We were not surprised to see that the "Business" category took a significant slice of the pie when it comes to running webminers. In most cases, these are small to medium-sized businesses where, unlike enterprises, there is no dedicated team of specialized web developers familiar with coding best practices, nor an IT team responsible for website maintenance. This means that these websites often run old versions of common technologies, such as Wordpress, Drupal, Joomla (and all of their plugins), making them easy to compromise with automated tools.

 

Finally, we took a look the different Webminers we encountered, and the glaringly obvious fact here is that CoinHive still very much rules this market:

Screen Shot 2018-12-04 at 11.12.36 AM

        Figure 4: CoinHive vs. the World (of Webminers)

But let’s leave CoinHive alone for a moment and look at the other miners we encountered and how they’re doing in relation to one another:

Image002

Figure 5: Webminers of the World

It seems that CoinImp is the definite runner-up here, with CoinHave and CryptoLoot making their presence known, while the “Other” group here is an assortment of small miners, perhaps new players making their first steps in this world.

One thing can be said for sure- others are certainly trying to find their way into this lucrative new market.

 

Injected or Intentional, That is the Question

We mentioned at the beginning of this post that looking at a single infection it’s impossible to tell the difference between cryptojacking and “legitimate” web mining, so how did we gather these statistics?

Well, the beauty of statistics is that you don’t have to look at each single infection separately, we looked at our entire collection of webminers with regards to the key they used (i.e. who they are mining the cryptocurrency for) and made the following assumption: If the same key is used in two or more completely unrelated sites, it is most likely an injection. With this assumption in place we were able to identify 68% of the domains we saw using Webminers as definitely injections, for the other 32%- we, unfortunately, don’t know, it could be an injection where we only saw one instance of the same key, an attack spanning over a multitude of keys, or a webminer legitimately put there by the administrator. Either way, use of Webminers is clearly leaning on the side of malicious use.

Within the repeated keys you can also see different campaigns, with some being distinctly more successful than others:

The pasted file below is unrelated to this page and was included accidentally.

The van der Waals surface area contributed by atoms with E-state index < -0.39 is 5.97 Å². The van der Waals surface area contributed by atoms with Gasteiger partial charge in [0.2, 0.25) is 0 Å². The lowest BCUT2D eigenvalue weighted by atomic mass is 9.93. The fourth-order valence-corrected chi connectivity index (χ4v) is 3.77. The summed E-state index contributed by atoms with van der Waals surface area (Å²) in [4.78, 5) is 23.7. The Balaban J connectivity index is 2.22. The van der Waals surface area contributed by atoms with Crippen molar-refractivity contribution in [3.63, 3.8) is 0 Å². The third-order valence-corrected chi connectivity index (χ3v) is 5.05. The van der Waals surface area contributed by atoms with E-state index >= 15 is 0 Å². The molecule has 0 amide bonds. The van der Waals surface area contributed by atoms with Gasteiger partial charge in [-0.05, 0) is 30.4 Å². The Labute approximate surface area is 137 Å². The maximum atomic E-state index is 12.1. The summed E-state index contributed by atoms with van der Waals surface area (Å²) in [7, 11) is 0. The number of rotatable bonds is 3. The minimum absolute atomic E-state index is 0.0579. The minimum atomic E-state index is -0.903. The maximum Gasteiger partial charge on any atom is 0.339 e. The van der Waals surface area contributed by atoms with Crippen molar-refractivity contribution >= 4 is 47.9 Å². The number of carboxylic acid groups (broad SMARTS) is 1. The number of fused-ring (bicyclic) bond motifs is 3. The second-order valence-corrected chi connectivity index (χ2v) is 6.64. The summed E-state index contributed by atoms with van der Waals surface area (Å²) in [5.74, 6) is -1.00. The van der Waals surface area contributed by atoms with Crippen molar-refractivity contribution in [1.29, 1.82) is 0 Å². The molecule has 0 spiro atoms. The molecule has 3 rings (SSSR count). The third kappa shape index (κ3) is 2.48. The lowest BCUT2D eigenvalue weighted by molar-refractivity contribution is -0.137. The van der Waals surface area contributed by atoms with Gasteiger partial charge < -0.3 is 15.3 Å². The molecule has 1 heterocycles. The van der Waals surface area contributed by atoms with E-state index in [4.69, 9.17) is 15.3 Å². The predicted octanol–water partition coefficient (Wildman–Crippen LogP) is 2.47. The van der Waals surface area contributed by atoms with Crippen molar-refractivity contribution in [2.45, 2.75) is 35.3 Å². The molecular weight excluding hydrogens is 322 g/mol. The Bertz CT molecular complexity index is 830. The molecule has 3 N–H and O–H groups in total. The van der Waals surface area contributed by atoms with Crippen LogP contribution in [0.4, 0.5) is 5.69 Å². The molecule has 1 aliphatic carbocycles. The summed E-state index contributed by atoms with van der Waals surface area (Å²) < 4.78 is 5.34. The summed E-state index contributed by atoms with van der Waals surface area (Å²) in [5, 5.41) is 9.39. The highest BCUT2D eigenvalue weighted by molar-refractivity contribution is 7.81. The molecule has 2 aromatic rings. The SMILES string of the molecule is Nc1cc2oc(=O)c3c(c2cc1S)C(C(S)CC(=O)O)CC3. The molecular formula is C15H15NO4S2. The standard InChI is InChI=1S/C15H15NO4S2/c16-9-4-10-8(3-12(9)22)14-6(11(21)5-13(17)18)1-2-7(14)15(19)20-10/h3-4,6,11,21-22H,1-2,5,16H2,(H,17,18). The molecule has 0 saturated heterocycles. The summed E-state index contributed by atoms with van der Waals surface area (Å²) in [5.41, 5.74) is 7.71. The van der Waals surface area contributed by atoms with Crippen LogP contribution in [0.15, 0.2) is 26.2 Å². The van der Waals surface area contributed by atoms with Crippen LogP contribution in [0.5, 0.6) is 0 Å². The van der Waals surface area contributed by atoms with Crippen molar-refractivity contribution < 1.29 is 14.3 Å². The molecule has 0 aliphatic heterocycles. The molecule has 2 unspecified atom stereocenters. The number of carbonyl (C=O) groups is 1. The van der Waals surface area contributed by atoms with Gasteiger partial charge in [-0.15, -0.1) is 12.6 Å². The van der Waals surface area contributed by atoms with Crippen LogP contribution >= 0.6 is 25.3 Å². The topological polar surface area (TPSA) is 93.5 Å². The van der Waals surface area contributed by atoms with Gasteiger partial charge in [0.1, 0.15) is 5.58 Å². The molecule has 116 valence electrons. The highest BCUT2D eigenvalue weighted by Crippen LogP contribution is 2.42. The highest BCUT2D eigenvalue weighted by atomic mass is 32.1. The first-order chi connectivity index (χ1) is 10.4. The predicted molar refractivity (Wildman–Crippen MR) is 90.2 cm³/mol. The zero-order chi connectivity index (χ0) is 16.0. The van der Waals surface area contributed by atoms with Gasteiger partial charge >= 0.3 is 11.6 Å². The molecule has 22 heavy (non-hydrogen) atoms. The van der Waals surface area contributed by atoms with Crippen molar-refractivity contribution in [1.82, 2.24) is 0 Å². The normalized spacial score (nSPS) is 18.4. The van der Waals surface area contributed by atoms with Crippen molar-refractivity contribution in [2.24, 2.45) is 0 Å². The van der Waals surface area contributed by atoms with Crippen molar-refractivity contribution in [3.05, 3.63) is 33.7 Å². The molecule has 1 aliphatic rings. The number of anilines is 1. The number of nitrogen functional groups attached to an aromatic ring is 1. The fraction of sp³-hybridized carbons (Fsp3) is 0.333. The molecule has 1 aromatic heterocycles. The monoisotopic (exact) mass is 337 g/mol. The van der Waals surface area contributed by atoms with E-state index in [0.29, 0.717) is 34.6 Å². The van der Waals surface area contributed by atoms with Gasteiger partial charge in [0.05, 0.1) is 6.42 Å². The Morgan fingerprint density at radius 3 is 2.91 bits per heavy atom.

Screen Shot 2018-12-04 at 11.15.08 AM
Figure 6: Top 5 keys observed

The first key in the graph which repeats 2500~ times is part of campaigns called “Forskolin Spam”, given how dominant it is here, let’s talk about it a little more.

 

The Forskolin Spam Campaign

The way this campaign played out is that the victim received a link (via email, for example) – this link redirects the victim to the promotion website (the domain name changes dynamically).

Screen Shot 2018-12-04 at 11.16.30 AM
Figure 7: Forskolin promotion page

We can see in the code that there is a call to a function “whatsoeere”(obfuscated function that performs the redirect) after 1243 milliseconds, this means that the victim machine mines for the attacker (key "D62FA5VsAmwKQpYwUzgd8nnyGhhNPQfj") for 1243 milliseconds and then moves to the promotion website which is typically your average spam promotion that most users would think nothing of.

 

Summary

In conclusion, webmining has certainly become popular over the last year, presenting various degrees of risk to victims, from mere annoyance to actual disruption.

With classic web exploitation we used to always see high numbers in countries where security awareness is low, but since webmining doesn’t require the use of any exploits, it’s showing a strong presence in areas where awareness is considered high, namely North America and Europe.

One thing is for sure- Cybercriminals continue to show adaptation to the general world of technology, as well as diligence in finding the best solution for monetizing a given community.

 

Trustwave SWG customers are protected against Cryptojacking attacks.